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Discussion Blog: Making RF work – 433 and 868 MHz on Homey

AcE_KrystalAcE_Krystal Member
edited March 13 in Questions & Help
I was reading the blog "Making RF work – 433 and 868 MHz on Homey" but couldn't find a place to leave a reaction or start a discussion. So I thought I make one here.

First off I want to thank Reinier Hasper (and I guess some others too ;) ) for the awesome work! I've been doing a business project of my own last year that I just finished where I chose 433Mhz (optionally upgrade to 868) over all other wireless solutions. So I learned a lot about it and really understand what your guy's where facing. Reading your story I was already thinking about "hot did you do the listening part?" But this is just beautiful! I try to keep everything I design as blocks that I can re-use or reconnect to other possible future uses and make it all as dynamic as possible, but this takes a lot of time, thinking and testing. I like how Athom really takes the time to do these things right ;). Thanks also for the blog to explain it all, really like it!

I'm curious though if you can give me a answer/advice on something I would like to try.
For my project I chose the RFM69 as 433 (868)Mhz chip. Mainly because of the features as 128bit encryption and scalability. Right now I use a separate Odroid (RaspberryPi alternative) where I was able to directly connect a RFM69 chip to as my own RFM69 433Mhz gateway. This Odroid runs a MQTT server that I can also use to connect with Homey. I'm inspired by the field sensors from LowPowerLab and Adafruit, also using these RFM69 chips, and would like to see if I can make a connection between Homey and there products more accessible/simple, so that beginners can also connect things like Adafruit Feathers to Homey.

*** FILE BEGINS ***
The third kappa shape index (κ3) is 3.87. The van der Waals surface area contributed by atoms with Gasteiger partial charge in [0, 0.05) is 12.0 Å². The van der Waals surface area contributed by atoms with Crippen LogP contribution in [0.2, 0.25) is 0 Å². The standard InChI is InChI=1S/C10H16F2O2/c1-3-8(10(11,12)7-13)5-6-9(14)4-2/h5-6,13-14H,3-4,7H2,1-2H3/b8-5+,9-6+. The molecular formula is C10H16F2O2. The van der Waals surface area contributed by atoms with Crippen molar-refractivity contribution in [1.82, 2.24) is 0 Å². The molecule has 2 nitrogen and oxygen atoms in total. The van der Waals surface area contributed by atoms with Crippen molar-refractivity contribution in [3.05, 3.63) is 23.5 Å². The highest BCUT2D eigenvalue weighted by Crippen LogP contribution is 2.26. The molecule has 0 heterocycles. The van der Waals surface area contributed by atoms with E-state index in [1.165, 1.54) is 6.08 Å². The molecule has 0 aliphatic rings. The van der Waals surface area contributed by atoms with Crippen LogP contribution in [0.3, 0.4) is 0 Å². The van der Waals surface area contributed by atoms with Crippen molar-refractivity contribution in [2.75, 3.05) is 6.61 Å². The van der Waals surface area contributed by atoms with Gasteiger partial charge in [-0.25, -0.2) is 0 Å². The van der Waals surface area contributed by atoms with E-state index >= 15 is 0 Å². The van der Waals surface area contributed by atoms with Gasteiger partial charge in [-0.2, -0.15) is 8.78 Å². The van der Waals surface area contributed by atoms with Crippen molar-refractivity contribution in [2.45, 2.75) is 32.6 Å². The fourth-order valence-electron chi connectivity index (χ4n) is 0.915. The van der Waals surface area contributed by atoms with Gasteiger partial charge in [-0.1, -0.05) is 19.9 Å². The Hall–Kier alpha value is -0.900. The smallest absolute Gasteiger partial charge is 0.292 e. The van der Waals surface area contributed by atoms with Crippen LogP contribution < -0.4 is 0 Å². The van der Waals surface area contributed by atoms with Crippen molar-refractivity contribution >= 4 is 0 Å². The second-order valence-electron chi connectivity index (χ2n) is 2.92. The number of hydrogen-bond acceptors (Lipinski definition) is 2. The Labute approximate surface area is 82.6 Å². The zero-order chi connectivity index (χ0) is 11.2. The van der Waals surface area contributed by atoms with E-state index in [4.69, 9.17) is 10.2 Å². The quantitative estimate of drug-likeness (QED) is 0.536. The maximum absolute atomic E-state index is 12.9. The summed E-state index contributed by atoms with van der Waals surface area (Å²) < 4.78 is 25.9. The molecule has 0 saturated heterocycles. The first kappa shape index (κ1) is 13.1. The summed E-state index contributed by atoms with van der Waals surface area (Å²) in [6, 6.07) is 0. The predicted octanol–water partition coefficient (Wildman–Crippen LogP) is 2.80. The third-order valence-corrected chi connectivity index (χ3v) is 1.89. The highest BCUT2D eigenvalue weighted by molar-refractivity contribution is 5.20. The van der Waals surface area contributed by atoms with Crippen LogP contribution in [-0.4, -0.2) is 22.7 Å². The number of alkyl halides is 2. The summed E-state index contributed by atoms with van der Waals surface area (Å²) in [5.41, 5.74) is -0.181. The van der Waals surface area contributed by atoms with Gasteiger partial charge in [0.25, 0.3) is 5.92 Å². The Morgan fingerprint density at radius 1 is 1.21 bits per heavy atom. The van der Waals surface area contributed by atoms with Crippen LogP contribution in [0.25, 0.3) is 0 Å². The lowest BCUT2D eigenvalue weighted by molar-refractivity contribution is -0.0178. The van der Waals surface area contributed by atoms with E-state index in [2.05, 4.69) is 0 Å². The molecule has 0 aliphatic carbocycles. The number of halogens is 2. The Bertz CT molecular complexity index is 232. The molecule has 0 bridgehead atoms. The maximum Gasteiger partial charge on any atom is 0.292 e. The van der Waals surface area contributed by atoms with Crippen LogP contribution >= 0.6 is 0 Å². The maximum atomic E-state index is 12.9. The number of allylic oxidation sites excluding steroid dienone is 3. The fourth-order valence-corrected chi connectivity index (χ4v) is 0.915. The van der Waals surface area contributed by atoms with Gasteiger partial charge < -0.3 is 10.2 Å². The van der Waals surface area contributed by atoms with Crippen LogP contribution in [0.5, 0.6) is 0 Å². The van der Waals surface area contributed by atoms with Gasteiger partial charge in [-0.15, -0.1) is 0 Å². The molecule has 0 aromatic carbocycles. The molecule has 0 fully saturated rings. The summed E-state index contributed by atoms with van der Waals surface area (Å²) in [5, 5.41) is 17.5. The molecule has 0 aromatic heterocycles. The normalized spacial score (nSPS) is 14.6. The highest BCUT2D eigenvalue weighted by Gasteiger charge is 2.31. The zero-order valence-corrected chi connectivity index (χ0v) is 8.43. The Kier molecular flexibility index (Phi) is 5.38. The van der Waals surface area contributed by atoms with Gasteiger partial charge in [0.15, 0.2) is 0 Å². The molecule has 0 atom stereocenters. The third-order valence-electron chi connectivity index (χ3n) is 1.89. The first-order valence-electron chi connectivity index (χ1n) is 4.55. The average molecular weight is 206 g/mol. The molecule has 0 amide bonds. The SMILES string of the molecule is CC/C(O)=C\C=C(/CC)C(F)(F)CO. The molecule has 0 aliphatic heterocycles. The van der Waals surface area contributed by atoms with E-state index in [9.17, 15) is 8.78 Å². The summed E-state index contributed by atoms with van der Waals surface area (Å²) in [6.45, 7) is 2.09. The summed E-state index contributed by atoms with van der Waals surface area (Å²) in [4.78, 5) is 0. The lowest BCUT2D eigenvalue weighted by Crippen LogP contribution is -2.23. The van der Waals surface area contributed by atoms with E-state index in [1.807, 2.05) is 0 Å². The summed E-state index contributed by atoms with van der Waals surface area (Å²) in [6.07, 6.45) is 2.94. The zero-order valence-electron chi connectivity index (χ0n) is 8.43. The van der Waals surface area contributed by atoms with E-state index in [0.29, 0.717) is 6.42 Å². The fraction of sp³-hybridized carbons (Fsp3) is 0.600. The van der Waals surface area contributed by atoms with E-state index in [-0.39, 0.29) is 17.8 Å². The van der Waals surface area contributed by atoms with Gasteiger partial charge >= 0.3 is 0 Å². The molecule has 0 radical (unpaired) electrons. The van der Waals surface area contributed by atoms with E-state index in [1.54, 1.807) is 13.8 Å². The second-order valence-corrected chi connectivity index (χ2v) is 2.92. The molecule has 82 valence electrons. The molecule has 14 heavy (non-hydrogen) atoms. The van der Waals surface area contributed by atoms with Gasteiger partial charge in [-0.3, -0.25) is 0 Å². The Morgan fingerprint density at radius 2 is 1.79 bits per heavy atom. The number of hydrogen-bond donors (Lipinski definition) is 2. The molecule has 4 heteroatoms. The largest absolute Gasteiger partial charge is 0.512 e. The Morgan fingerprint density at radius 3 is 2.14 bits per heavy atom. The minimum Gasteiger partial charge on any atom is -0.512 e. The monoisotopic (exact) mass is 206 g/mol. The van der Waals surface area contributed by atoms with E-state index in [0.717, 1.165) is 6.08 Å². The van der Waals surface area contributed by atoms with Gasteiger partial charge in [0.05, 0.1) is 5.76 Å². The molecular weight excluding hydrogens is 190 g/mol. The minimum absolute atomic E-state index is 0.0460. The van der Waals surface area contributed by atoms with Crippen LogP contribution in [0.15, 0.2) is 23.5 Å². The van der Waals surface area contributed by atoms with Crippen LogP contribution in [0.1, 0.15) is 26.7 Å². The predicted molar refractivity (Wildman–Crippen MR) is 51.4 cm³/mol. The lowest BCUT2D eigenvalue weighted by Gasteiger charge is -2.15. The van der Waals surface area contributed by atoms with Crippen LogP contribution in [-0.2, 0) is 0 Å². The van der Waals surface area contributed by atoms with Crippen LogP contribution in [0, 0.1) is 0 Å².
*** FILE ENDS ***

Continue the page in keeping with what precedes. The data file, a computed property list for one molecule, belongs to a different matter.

Now my question: Do you already have any thoughts about if it would be possible / worthwhile trying to get a direct connection between a RFM69 chip and Homey?
As I'm guessing now, homey would not be able to communicate with RFM69 chips out of the box, because of there specific features such as the 128-bit encryption key. But as I'm still guessing, the only way that would be able to communicate with RFM69 chips is if you can disable all the specific features on the RFM69 chips and fall back to a modulation that homey actually can speak. During my project I thought I read something about changing the transmission configuration of the RFM69 chips. So if it is worth it I might take an other look into it, and see if I can help with getting some DIY Moteino/Feather <--> Homey romance going on. ;)

Anyway, looking forward to new developments on the homey, and I'm still kinda curious if there might be coming some kind of 433Mhz record function just like IR has. As you can now find out if a signal is probably a valid signal, there might be some magic in having a option to just tell it to listen to a valid signal of any kind, then when it finds one, play it back in any kind and ask user if it worked or not, offering following choices (describing the device) based on if it worked or not. I could imagine you can snif our some random doorbell signals without needing an app for every doorbell brand out there. I myself also have a 433Mhz doorbell with no app yet, but I also can't find that much data about it yet, so I guess my best bet is to sniff it out myself at the moment. 
Curious on to what others think about this possible feature and its achievability.

Now time to sleep! ;)


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